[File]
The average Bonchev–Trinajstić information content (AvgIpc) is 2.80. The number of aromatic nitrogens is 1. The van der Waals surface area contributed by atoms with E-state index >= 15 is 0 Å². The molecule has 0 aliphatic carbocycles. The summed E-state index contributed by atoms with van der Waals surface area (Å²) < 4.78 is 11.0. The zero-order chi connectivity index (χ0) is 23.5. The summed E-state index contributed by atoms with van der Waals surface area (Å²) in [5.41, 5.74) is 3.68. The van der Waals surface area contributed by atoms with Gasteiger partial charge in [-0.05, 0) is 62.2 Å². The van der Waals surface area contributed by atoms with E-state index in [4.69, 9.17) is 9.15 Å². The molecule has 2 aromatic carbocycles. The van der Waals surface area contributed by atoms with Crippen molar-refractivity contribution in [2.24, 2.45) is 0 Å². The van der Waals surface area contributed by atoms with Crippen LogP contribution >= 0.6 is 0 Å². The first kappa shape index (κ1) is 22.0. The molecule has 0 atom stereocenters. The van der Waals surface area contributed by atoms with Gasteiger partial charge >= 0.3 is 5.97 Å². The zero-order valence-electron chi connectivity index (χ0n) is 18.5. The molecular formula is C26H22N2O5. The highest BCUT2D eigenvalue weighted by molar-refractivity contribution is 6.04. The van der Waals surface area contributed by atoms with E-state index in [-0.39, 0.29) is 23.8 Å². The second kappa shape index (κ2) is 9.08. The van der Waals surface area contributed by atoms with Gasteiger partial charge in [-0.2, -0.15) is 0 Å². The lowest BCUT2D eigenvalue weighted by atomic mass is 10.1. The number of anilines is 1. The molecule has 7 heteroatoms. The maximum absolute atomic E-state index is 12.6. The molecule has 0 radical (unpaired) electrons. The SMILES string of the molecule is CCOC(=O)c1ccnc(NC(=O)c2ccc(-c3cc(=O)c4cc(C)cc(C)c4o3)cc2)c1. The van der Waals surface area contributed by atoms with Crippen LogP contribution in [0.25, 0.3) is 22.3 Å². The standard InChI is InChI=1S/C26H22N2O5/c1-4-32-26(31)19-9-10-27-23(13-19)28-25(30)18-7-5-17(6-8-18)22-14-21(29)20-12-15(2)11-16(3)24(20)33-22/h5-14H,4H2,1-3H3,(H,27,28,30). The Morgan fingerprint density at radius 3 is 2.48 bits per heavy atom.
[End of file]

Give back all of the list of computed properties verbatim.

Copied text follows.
The average Bonchev–Trinajstić information content (AvgIpc) is 2.80. The number of aromatic nitrogens is 1. The van der Waals surface area contributed by atoms with E-state index >= 15 is 0 Å². The molecule has 0 aliphatic carbocycles. The summed E-state index contributed by atoms with van der Waals surface area (Å²) < 4.78 is 11.0. The zero-order chi connectivity index (χ0) is 23.5. The summed E-state index contributed by atoms with van der Waals surface area (Å²) in [5.41, 5.74) is 3.68. The van der Waals surface area contributed by atoms with Gasteiger partial charge in [-0.05, 0) is 62.2 Å². The van der Waals surface area contributed by atoms with E-state index in [4.69, 9.17) is 9.15 Å². The molecule has 2 aromatic carbocycles. The van der Waals surface area contributed by atoms with Crippen molar-refractivity contribution in [2.24, 2.45) is 0 Å². The van der Waals surface area contributed by atoms with Crippen LogP contribution >= 0.6 is 0 Å². The first kappa shape index (κ1) is 22.0. The molecule has 0 atom stereocenters. The van der Waals surface area contributed by atoms with Gasteiger partial charge >= 0.3 is 5.97 Å². The zero-order valence-electron chi connectivity index (χ0n) is 18.5. The molecular formula is C26H22N2O5. The highest BCUT2D eigenvalue weighted by molar-refractivity contribution is 6.04. The van der Waals surface area contributed by atoms with E-state index in [-0.39, 0.29) is 23.8 Å². The second kappa shape index (κ2) is 9.08. The van der Waals surface area contributed by atoms with Gasteiger partial charge in [-0.2, -0.15) is 0 Å². The lowest BCUT2D eigenvalue weighted by atomic mass is 10.1. The number of anilines is 1. The molecule has 7 heteroatoms. The maximum absolute atomic E-state index is 12.6. The molecule has 0 radical (unpaired) electrons. The SMILES string of the molecule is CCOC(=O)c1ccnc(NC(=O)c2ccc(-c3cc(=O)c4cc(C)cc(C)c4o3)cc2)c1. The van der Waals surface area contributed by atoms with Crippen LogP contribution in [0.25, 0.3) is 22.3 Å². The standard InChI is InChI=1S/C26H22N2O5/c1-4-32-26(31)19-9-10-27-23(13-19)28-25(30)18-7-5-17(6-8-18)22-14-21(29)20-12-15(2)11-16(3)24(20)33-22/h5-14H,4H2,1-3H3,(H,27,28,30). The Morgan fingerprint density at radius 3 is 2.48 bits per heavy atom.